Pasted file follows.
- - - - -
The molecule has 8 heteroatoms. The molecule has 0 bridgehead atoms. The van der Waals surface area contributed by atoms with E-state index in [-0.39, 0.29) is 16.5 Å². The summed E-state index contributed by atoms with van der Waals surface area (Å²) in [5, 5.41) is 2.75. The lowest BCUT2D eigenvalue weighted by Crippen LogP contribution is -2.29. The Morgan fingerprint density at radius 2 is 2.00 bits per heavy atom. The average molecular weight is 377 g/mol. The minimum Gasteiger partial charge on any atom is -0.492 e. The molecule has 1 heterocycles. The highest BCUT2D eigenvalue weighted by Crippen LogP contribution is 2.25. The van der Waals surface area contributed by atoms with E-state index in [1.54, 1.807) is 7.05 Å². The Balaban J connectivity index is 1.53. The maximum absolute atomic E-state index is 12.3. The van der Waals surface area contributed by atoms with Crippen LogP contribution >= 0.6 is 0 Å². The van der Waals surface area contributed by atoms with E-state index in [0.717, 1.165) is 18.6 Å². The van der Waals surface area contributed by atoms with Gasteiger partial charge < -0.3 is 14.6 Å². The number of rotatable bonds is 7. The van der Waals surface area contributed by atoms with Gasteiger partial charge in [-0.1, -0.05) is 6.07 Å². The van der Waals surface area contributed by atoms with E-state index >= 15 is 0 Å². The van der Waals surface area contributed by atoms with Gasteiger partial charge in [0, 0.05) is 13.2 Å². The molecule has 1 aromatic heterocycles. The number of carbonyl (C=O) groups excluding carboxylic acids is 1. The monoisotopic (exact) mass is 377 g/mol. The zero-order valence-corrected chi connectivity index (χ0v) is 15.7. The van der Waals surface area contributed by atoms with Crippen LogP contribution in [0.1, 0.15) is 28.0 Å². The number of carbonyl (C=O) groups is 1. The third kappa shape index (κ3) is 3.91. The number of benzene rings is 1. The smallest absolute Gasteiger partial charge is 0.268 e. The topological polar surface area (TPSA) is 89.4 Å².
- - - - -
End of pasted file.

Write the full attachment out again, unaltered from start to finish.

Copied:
The molecule has 8 heteroatoms. The molecule has 0 bridgehead atoms. The van der Waals surface area contributed by atoms with E-state index in [-0.39, 0.29) is 16.5 Å². The summed E-state index contributed by atoms with van der Waals surface area (Å²) in [5, 5.41) is 2.75. The lowest BCUT2D eigenvalue weighted by Crippen LogP contribution is -2.29. The Morgan fingerprint density at radius 2 is 2.00 bits per heavy atom. The average molecular weight is 377 g/mol. The minimum Gasteiger partial charge on any atom is -0.492 e. The molecule has 1 heterocycles. The highest BCUT2D eigenvalue weighted by Crippen LogP contribution is 2.25. The van der Waals surface area contributed by atoms with E-state index in [1.54, 1.807) is 7.05 Å². The Balaban J connectivity index is 1.53. The maximum absolute atomic E-state index is 12.3. The van der Waals surface area contributed by atoms with Crippen LogP contribution >= 0.6 is 0 Å². The van der Waals surface area contributed by atoms with E-state index in [0.717, 1.165) is 18.6 Å². The van der Waals surface area contributed by atoms with Gasteiger partial charge < -0.3 is 14.6 Å². The number of rotatable bonds is 7. The van der Waals surface area contributed by atoms with Gasteiger partial charge in [-0.1, -0.05) is 6.07 Å². The van der Waals surface area contributed by atoms with E-state index >= 15 is 0 Å². The van der Waals surface area contributed by atoms with Gasteiger partial charge in [0, 0.05) is 13.2 Å². The molecule has 1 aromatic heterocycles. The number of carbonyl (C=O) groups excluding carboxylic acids is 1. The monoisotopic (exact) mass is 377 g/mol. The zero-order valence-corrected chi connectivity index (χ0v) is 15.7. The van der Waals surface area contributed by atoms with Crippen LogP contribution in [0.1, 0.15) is 28.0 Å². The number of carbonyl (C=O) groups is 1. The third kappa shape index (κ3) is 3.91. The number of benzene rings is 1. The smallest absolute Gasteiger partial charge is 0.268 e. The topological polar surface area (TPSA) is 89.4 Å².